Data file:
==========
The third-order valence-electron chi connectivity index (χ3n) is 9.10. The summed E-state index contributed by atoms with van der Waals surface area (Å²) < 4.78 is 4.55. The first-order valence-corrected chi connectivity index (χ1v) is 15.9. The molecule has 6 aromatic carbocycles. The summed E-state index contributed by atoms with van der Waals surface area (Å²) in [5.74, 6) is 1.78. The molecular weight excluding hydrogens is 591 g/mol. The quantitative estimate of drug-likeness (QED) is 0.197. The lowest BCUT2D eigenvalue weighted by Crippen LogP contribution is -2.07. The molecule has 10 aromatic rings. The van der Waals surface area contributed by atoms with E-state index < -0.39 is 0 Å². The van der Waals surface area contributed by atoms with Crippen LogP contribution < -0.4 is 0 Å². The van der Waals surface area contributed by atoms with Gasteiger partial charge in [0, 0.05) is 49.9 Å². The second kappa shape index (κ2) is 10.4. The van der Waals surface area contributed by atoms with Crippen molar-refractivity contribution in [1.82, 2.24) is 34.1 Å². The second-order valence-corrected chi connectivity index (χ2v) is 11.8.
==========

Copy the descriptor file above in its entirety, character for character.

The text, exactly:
The third-order valence-electron chi connectivity index (χ3n) is 9.10. The summed E-state index contributed by atoms with van der Waals surface area (Å²) < 4.78 is 4.55. The first-order valence-corrected chi connectivity index (χ1v) is 15.9. The molecule has 6 aromatic carbocycles. The summed E-state index contributed by atoms with van der Waals surface area (Å²) in [5.74, 6) is 1.78. The molecular weight excluding hydrogens is 591 g/mol. The quantitative estimate of drug-likeness (QED) is 0.197. The lowest BCUT2D eigenvalue weighted by Crippen LogP contribution is -2.07. The molecule has 10 aromatic rings. The van der Waals surface area contributed by atoms with E-state index < -0.39 is 0 Å². The van der Waals surface area contributed by atoms with Crippen LogP contribution < -0.4 is 0 Å². The van der Waals surface area contributed by atoms with Gasteiger partial charge in [0, 0.05) is 49.9 Å². The second kappa shape index (κ2) is 10.4. The van der Waals surface area contributed by atoms with Crippen molar-refractivity contribution in [1.82, 2.24) is 34.1 Å². The second-order valence-corrected chi connectivity index (χ2v) is 11.8.